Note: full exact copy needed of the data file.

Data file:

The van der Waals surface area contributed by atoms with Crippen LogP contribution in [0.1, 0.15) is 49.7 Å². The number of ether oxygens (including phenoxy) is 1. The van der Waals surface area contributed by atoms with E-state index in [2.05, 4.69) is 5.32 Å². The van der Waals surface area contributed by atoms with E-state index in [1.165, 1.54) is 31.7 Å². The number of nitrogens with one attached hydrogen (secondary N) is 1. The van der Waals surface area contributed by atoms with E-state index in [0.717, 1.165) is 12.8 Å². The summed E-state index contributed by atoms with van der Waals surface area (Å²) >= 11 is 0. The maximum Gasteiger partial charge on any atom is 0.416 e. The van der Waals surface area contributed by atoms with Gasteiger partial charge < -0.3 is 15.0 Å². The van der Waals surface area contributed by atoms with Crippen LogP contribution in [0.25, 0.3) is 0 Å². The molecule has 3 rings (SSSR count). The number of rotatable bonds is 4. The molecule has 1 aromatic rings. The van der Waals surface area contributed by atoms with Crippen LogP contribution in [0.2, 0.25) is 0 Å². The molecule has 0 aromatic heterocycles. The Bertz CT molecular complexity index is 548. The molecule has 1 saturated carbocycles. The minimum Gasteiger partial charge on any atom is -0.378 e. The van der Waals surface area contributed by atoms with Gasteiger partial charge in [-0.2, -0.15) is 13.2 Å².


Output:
The van der Waals surface area contributed by atoms with Crippen LogP contribution in [0.1, 0.15) is 49.7 Å². The number of ether oxygens (including phenoxy) is 1. The van der Waals surface area contributed by atoms with E-state index in [2.05, 4.69) is 5.32 Å². The van der Waals surface area contributed by atoms with E-state index in [1.165, 1.54) is 31.7 Å². The number of nitrogens with one attached hydrogen (secondary N) is 1. The van der Waals surface area contributed by atoms with E-state index in [0.717, 1.165) is 12.8 Å². The summed E-state index contributed by atoms with van der Waals surface area (Å²) >= 11 is 0. The maximum Gasteiger partial charge on any atom is 0.416 e. The van der Waals surface area contributed by atoms with Gasteiger partial charge < -0.3 is 15.0 Å². The van der Waals surface area contributed by atoms with Crippen LogP contribution in [0.25, 0.3) is 0 Å². The molecule has 3 rings (SSSR count). The number of rotatable bonds is 4. The molecule has 1 aromatic rings. The van der Waals surface area contributed by atoms with Crippen LogP contribution in [0.2, 0.25) is 0 Å². The molecule has 0 aromatic heterocycles. The Bertz CT molecular complexity index is 548. The molecule has 1 saturated carbocycles. The minimum Gasteiger partial charge on any atom is -0.378 e. The van der Waals surface area contributed by atoms with Gasteiger partial charge in [-0.2, -0.15) is 13.2 Å².